Charles B. Stewart Ranch House

(#85001137) Off State Route 35 40°34′48″N 111°07′32″W / 40.58000°N 111.12556°W / 40.58000; -111.12556 (Charles B. Stewart Ranch House)

Samuel W. Stewart Ranch House

(#85001138) Off State Route 35 40°33′26″N 111°08′05″W / 40.55722°N 111.13472°W / 40.55722; -111.13472 (Samuel W. Stewart Ranch House)

Stewart Ranch Foreman's House

(#85001135) Off State Route 35 40°33′28″N 111°08′06″W / 40.55778°N 111.13500°W / 40.55778; -111.13500 (Stewart Ranch Foreman's House)

Stewart–Hewlett Ranch Dairy Barn

40°33′23″N 111°08′11″W / 40.556256°N 111.136300°W / 40.556256; -111.136300 (Stewart-Hewlett Ranch Dairy Barn) area = less than one acre mpsub = Stewart Ranch TR refnum = 85001139 The dairy barn was built in 1934. This is a two-and-a-half-story wood frame barn with a gambrel roof, built upon a concrete foundation in 1934. It has vertical board and batten siding. The barn is about 34 by 150 feet (10 m × 46 m) in plan. Its original shingles were eventually replace by metal roofing. A large shed-roofed milking barn was added as a lean-to on the west side in 1941, but collapsed under heavy snowload in the 1950s or 1960s, and was replaced by a smaller lean-to later.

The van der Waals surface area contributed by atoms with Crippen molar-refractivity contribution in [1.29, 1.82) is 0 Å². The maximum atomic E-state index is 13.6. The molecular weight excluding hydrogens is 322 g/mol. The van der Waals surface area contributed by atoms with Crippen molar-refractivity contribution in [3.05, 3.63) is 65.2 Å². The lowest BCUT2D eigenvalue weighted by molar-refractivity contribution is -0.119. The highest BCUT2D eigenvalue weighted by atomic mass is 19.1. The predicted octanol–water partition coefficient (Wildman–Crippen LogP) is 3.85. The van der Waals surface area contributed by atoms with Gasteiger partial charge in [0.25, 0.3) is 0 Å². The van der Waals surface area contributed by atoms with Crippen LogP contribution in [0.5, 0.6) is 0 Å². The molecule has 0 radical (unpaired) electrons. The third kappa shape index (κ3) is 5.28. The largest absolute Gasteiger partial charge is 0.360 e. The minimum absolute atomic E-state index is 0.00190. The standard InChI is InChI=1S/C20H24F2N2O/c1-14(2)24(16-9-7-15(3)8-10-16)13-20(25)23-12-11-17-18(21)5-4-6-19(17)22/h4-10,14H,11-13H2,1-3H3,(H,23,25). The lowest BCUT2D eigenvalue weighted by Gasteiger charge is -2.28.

Lester F. and Margaret Stewart Hewlett Ranch House

40°34′45″N 111°07′34″W / 40.57917°N 111.12611°W / 40.57917; -111.12611 (Lester F. and Margaret Stewart Hewlett Ranch House)

Verner O. Hewlett Ranch House

40°33′14″N 111°09′51″W / 40.553869°N 111.164055°W / 40.553869; -111.164055 (Verner O. Hewlett Ranch House) Only one, out of eight here, shown in National Register of Historic Places listings in Summit County, Utah, which seems to be correct based on GeoGroup view of all eight's coordinates and the Provo River which makes the county border.

Built in 1929 by Frank Turnbull. It is a variation on Bungalow architecture in style. 1.7 acres (0.69 ha)

One-and-a-half-story log house with gable wings cross-wings crosswings cross-wings.

kids search engine
Stewart Ranch Facts for Kids. Kiddle Encyclopedia.